So, there you have it folks.  We love these stoves.  We believe they will save lives.  But we also get a real kick out of using natural fuels and polishing our fire building skills.  These stoves are just plain fun to play with.  Whether boiling water, grilling trout, frying up your eggs, or roasting marshmallows, these stoves are dependable, and fun.  Elegant simplicity.

Learn more at www.180stove.com.  Our stoves are available on our website or at Amazon as well as other stores around the world.  If you are a retailer who would like to carry a dependable emergency stove, then please contact us at info@180tack.com.

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What is the BEST emergency cook stove for your bug out bag? The best stove should: It should NOT: Be dangerous. Keep costing more and more money to keep using it. Take up a lot of space in your bug out bag. Be heavy or bulky. Depend on unique or specific fuel types. Break in the field. Have a lot of potential failure points. Be made of corrosive metals. Be difficult to use. Risk spilling your survival food. Yes, Curt Linville here.  This is an unashamed, completely biased review of the emergency and reliable cook stoves invented by my  friend Travis…

Review Overview

Works as advertised - 10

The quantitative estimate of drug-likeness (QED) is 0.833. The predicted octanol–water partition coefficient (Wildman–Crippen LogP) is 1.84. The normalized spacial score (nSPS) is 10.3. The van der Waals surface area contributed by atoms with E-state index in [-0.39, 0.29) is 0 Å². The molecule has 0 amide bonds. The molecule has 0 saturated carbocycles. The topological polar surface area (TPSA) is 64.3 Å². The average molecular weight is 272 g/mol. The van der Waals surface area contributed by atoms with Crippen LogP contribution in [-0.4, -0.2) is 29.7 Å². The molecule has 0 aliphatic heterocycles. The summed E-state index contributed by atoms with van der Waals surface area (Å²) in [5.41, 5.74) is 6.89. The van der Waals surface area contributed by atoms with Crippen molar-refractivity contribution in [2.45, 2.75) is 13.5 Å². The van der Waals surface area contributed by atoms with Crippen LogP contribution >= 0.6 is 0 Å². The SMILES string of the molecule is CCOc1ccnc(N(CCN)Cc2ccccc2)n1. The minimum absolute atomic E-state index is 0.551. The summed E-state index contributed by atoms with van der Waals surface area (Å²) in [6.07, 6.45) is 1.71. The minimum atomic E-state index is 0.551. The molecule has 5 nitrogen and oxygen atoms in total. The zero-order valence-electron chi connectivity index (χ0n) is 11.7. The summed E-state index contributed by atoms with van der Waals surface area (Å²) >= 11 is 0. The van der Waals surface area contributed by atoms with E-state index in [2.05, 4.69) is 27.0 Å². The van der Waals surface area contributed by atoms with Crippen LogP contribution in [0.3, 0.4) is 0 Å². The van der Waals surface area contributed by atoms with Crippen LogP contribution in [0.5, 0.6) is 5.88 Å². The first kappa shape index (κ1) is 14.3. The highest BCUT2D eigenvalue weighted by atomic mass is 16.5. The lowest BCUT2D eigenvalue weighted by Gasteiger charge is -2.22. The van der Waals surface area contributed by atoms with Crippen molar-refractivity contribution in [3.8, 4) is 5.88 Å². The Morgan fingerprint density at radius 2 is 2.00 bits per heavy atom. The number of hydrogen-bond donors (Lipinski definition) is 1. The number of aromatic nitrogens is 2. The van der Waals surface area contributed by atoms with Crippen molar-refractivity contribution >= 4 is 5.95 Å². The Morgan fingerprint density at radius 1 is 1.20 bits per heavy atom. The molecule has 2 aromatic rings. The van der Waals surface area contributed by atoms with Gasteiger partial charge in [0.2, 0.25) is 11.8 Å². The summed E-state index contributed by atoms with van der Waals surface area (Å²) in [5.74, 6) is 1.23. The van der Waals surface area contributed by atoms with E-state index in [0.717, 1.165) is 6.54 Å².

Reliability - 10
Ease of Use - 10
Cost - 10

10


Pros: Dependable, compact, lightweight. No need to buy or store fuel. Very economical since there is no need to buy expense, toxic fuels. Very stable. Use a variety of fuels. Environmentally responsible. Fun!
Cons: Natural fuels make smoke. The stove does a good job of keeping the smoky parts on the inside, but it can smoke up the cooking pot. Using natural fuels means one must know how to make small fires in all conditions. This is not difficult, but is a skill that must be developed. Not as cheap as flimsy, foreign-made emergency stoves.
Bottom Line: These stoves are dependable and perform very well. Cooking with these stoves is fun. But more important, they provide a way to cook or boil water without the need to buy and store fuel. They are compact and light so they fit well in a bug out bag, emergency kit, or backpack. However, if you are not one who wants to build small twig fires, then you might opt for the risks and expense of using a "push button" fueled stove.

User Rating: 5 ( 1 votes)

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About Curt Linville

Profile photo of Curt Linville
The author, Curt Linville, is co-owner of 180 Tack, LLC (www.180tack.com), the manufacturer of innovative, sustainable outdoors products for use in the wilds or at home in times of emergencies. He is also an avid outdoorsman who has been practicing survival skills in the Colorado Rockies for over 25 years in all seasons and conditions. Curt lives and learns at 8,600 feet in the mountains of Colorado with his wife and four children.

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4 comments

  1. This product looks great, The article made me want one the Jetboil is a luxury. 🙂

  2. Profile photo of

    Great in depth review, I was looking for something like this.

  3. Thanks for sharing this post. Help me a lot to pick a good one